I read an interesting blog post by Bob Meyer today.
Today in the workplace, the paycheck buys baseline performance…but with incentives you get exceptional effort, because they communicate that you care about and value your people.
To make rewards more effective—no matter how much you spend—you need to be as timely as possible, so the employee knows why he or she received the incentive.
That way you reinforce and encourage employees to keep doing the exceptional work that won them the incentive in the first instance.
You also must match the reward to the individual, making the incentives as personal as possible.
This means getting to know your employees, observing their interests and picking rewards that they will value and appreciate.
I must say, I have to agree. One of the things we implemented here at Shapeshift is a bonus incentive program. Every week we have an Employee of the Week award. This award gets you a small write up on our website and a small cash bonus for that week.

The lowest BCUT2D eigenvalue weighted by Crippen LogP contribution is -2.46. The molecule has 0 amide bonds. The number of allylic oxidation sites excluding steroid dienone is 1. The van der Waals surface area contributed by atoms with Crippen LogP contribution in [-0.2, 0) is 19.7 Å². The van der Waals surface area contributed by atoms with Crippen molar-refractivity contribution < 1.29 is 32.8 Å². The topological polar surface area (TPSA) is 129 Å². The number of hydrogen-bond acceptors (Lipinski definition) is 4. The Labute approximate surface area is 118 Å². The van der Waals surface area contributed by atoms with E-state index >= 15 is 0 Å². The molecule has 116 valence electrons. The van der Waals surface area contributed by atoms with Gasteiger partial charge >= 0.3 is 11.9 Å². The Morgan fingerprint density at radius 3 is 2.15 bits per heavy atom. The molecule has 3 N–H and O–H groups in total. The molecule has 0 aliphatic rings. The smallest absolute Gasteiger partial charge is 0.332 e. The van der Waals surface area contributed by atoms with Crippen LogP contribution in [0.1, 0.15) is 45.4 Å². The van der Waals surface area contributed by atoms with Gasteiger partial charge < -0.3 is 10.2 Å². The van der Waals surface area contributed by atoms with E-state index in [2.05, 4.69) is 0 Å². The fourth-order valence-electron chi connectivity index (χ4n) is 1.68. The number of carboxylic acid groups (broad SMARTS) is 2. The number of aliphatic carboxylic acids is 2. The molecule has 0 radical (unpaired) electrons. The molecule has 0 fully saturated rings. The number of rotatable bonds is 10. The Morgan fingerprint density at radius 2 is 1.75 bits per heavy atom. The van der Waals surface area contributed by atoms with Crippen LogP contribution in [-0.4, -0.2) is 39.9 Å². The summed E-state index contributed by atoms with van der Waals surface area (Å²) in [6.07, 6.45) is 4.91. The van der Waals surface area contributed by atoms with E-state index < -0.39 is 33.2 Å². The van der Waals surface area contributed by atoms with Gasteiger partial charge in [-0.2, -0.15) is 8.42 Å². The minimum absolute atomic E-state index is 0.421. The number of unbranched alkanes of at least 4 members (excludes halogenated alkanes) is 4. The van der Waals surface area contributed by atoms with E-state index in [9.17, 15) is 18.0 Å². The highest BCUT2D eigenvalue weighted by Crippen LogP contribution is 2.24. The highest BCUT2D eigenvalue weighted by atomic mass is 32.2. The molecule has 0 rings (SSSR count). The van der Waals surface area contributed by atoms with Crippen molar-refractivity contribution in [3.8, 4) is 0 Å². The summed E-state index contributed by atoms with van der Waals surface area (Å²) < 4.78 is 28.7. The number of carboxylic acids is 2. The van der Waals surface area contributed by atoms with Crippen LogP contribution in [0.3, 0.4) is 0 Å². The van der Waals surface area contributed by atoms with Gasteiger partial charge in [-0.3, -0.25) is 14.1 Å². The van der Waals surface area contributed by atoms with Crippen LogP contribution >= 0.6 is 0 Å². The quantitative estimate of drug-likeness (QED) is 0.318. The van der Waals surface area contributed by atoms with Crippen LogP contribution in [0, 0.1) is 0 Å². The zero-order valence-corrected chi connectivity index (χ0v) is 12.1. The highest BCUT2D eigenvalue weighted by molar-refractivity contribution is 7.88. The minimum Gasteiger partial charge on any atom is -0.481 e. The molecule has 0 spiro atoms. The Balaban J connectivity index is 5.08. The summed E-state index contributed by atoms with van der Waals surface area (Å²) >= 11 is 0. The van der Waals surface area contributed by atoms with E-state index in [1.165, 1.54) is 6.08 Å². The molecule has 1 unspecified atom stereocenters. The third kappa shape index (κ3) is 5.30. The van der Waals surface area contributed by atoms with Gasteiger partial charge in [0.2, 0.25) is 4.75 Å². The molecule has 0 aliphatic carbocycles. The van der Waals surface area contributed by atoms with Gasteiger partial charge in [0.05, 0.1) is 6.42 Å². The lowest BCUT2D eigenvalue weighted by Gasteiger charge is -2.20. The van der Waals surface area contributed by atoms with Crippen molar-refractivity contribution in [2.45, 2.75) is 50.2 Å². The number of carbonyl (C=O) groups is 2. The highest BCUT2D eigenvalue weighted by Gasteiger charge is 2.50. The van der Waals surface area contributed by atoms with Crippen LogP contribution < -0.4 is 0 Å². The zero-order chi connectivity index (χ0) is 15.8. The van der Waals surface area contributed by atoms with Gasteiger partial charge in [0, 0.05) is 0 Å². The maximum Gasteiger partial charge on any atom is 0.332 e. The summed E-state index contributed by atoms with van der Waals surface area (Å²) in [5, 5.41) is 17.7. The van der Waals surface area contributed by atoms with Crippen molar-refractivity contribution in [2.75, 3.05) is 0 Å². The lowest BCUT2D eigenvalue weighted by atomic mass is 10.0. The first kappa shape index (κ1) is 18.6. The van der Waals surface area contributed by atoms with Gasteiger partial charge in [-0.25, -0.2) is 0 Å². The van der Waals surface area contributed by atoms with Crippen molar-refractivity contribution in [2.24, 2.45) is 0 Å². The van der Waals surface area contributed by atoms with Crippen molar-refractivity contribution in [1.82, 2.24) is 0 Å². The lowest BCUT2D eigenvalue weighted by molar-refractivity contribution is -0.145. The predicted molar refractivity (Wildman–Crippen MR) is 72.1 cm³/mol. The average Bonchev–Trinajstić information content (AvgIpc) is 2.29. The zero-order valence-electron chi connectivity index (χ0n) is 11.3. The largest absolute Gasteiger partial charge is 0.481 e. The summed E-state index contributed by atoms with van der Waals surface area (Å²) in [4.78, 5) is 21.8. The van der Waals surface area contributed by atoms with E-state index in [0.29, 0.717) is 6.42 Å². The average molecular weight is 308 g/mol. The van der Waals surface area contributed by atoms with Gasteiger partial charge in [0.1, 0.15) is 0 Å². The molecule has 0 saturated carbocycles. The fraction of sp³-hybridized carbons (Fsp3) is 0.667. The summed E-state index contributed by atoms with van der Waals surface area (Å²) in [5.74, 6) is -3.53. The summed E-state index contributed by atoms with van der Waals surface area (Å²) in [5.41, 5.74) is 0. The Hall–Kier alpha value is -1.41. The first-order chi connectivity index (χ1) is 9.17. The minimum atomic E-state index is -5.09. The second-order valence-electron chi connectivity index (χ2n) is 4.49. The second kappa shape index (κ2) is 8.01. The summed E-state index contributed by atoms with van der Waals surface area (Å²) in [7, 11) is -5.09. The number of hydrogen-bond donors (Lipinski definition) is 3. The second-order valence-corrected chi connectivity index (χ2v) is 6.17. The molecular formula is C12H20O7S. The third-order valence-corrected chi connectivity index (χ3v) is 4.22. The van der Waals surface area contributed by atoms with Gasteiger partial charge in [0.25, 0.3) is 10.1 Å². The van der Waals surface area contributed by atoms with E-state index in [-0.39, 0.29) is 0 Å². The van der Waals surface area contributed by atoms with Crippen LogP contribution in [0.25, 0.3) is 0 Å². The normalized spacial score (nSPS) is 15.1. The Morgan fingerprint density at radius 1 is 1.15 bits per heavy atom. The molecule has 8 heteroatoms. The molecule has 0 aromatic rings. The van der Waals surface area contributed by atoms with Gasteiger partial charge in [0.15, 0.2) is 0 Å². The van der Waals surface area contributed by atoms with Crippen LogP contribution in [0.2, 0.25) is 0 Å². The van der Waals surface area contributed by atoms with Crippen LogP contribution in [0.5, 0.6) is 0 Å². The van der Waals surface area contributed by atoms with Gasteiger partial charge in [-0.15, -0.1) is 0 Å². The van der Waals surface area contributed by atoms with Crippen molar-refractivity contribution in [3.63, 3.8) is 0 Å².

On top of that we tally up all the votes inside the company and the employee with the most votes receives quite a large bonus on top of his monthly salary.
The reasoning and advantage to the company behind this is:
Lets say our company turns R1 000 000 a month. This income is derived from the combined effort of all the employees. The simple math behind the bonus is, lets say we pay out R10 000 in bonuses a month and everyone works 5% harder to receive that bonus it means the company has made an extra R50 000.
This means that the bonus has paid itself off against a profit of R40 000.
Combine this with some of the ideas that Bob Meyer has wrote, it could easily mean that the 5% turns to 15%. Suddenly you are looking at quite a vast improvement in income and production turnover times.
The advantages of financial bonuses are numerous. Your employees will have more job satisfaction, as Bob Meyer rightly said, loyalty these days is strongly based on financial return. With more job satisfaction you will have a lower employee turn over rate which means more experienced employees. All these things will all effect your bottom line, for the better.